Community Catalyst: Ann R. Smith, JD, MBA (AFCAMP)

Ann Smith, JD, MBA (AFCAMP)

“Our combined potential is limited only by our collective vision."

Even the first time you meet Ann Smith, the executive director of African Caribbean American Parents of Children with Disabilities, Inc. (AFCAMP), you immediately sense her passion for her work and the value she places on interpersonal relationships. A close community partner with Wheeler, Ann recalls that one of her most meaningful experiences working together came in a time of great uncertainty for AFCAMP and the families it serves.

In 2016, the organization unexpectedly learned that it had to move from its office space at the Office of Protection and Advocacy.

“We were literally without a home,” Smith recalls. “I ran into Elisabeth Cannata [Wheeler vice president of community-based family services and practice innovation] at a meeting and told her what was going on. She asked if she could tell [Wheeler President and CEO] Susan Walkama, and I said, 'sure,' not really thinking much about it. I don’t think two hours passed before Susan called me and said, ‘I don’t know where or how, but we’ll find a place for you.’ We were in a time of very great need and our partners came to our aid.”

AFCAMP moved to Wheeler’s campus on 43–49 Woodland Street in Hartford, and is now permanently housed in the historic Perkins-Clark Estate at 49 Woodland Street. The already-close relationship between AFCAMP and Wheeler has blossomed into a hand-in-hand partnership, benefiting both organizations.

“One of the things I admire about Wheeler and your team and leadership is the vision. We sit together and we talk about the vision for this campus. There are so many forces moving us all toward greater integration of care across the continuum and providing the necessary supports for clients and community.” She says. “The opportunity here is so well-aligned; AFCAMP empowers much of the same client base that Wheeler serves through its Family Health & Wellness Center. Our combined potential is limited only by our collective vision. ”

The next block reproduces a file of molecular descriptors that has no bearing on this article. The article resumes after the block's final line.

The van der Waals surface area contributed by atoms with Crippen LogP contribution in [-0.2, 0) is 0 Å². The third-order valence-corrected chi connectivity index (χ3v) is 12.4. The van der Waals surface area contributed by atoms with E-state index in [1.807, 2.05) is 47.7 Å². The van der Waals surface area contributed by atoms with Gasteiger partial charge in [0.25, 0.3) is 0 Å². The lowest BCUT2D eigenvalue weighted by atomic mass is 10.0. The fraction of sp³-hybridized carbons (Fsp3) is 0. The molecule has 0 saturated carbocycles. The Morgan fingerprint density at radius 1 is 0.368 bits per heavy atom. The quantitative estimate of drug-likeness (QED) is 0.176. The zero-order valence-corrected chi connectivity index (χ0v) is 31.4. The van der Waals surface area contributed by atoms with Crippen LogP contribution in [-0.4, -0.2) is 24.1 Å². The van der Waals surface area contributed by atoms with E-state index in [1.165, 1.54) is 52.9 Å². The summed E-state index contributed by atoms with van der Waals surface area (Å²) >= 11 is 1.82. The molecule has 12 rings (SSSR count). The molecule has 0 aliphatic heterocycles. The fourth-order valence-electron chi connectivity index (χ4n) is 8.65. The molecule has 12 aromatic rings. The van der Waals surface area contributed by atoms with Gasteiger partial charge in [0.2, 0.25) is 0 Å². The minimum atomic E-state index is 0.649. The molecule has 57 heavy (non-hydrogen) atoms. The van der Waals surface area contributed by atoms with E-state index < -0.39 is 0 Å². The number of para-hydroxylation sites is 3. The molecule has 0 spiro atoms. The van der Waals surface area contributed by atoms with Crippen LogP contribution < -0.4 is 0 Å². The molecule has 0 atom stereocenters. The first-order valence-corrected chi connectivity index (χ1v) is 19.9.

AFCAMP’s creation dates to a 1999 needs assessment of the African Caribbean American community in Hartford. The results revealed a profound need for education services for parents of children with disabilities. Parents had significantly limited knowledge or no knowledge of parental or student rights and lacked information about the availability of services for their children. Little or no information was being disseminated by schools, agencies or advocacy organizations to these families and the larger community regarding the Individuals with Disabilities Education Act (IDEA), the Americans with Disabilities Act (ADA) and other protections.

Many families who contact AFCAMP need not only special education services, but are trying to navigate health, child welfare and the juvenile justice systems. AFCAMP provides family engagement, training, and advocacy services to promote better outcomes for parents and youth involved with those systems.

The two organizations first engaged around 2006 when the Department of Children and Families was adopting the “differential response” approach to families in the state’s child welfare system. Over the years, opportunities for AFCAMP and Wheeler to collaborate increased and the partnership grew. Smith says a pivotal moment came in 2013, when AFCAMP and Wheeler jointly developed a family engagement grant proposal.

“As we walked out of the bidders’ conference, my team said to me, ‘We should work with Wheeler on this. That proposal would really stand out.’ I had intended to reach out to Susan later that afternoon, but she called me first. It was a wonderfully successful collaboration. I’ve continued to be impressed by the vision, compassion and talent of the people at Wheeler.”

Ann says that AFCAMP’s new home provides a unique and powerful synergy for even greater collaboration.

“This is a once-in-a-lifetime alignment of two organizations that work well together and have demonstrated they are able to make a positive impact on the lives of the people we serve, not only by virtue of the partnership but each organization’s individual strengths.”


Community Catalysts are individuals or organizations who demonstrably help people Wheeler serves, who work or partner with us, and who have improved Wheeler as an organization, or improved our capacity to positively impact everyone we serve. Nominate a community catalyst today!

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